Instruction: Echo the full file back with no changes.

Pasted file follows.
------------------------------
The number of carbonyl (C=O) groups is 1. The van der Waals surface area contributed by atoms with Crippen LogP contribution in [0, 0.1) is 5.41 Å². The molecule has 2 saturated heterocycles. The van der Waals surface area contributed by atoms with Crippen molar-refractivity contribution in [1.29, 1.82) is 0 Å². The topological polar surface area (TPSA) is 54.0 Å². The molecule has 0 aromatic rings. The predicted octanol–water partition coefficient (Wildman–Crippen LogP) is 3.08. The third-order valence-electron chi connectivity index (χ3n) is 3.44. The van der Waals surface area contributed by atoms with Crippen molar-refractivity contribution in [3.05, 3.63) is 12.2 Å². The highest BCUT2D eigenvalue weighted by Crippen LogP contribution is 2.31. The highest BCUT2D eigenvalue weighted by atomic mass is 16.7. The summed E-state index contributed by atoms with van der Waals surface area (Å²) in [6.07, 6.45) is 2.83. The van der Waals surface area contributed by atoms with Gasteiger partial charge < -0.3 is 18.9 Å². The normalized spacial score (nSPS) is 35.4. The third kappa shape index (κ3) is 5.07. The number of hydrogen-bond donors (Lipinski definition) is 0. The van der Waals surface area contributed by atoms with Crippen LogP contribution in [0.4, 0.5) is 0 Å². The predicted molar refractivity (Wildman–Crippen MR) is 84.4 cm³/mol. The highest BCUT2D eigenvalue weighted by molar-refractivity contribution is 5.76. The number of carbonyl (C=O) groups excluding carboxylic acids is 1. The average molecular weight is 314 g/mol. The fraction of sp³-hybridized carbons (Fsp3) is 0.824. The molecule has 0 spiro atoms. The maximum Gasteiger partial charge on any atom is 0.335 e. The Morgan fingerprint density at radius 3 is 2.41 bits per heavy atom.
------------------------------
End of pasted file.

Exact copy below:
The number of carbonyl (C=O) groups is 1. The van der Waals surface area contributed by atoms with Crippen LogP contribution in [0, 0.1) is 5.41 Å². The molecule has 2 saturated heterocycles. The van der Waals surface area contributed by atoms with Crippen molar-refractivity contribution in [1.29, 1.82) is 0 Å². The topological polar surface area (TPSA) is 54.0 Å². The molecule has 0 aromatic rings. The predicted octanol–water partition coefficient (Wildman–Crippen LogP) is 3.08. The third-order valence-electron chi connectivity index (χ3n) is 3.44. The van der Waals surface area contributed by atoms with Crippen molar-refractivity contribution in [3.05, 3.63) is 12.2 Å². The highest BCUT2D eigenvalue weighted by Crippen LogP contribution is 2.31. The highest BCUT2D eigenvalue weighted by atomic mass is 16.7. The summed E-state index contributed by atoms with van der Waals surface area (Å²) in [6.07, 6.45) is 2.83. The van der Waals surface area contributed by atoms with Gasteiger partial charge < -0.3 is 18.9 Å². The normalized spacial score (nSPS) is 35.4. The third kappa shape index (κ3) is 5.07. The number of hydrogen-bond donors (Lipinski definition) is 0. The van der Waals surface area contributed by atoms with Crippen LogP contribution in [0.4, 0.5) is 0 Å². The predicted molar refractivity (Wildman–Crippen MR) is 84.4 cm³/mol. The highest BCUT2D eigenvalue weighted by molar-refractivity contribution is 5.76. The number of carbonyl (C=O) groups excluding carboxylic acids is 1. The average molecular weight is 314 g/mol. The fraction of sp³-hybridized carbons (Fsp3) is 0.824. The molecule has 0 spiro atoms. The maximum Gasteiger partial charge on any atom is 0.335 e. The Morgan fingerprint density at radius 3 is 2.41 bits per heavy atom.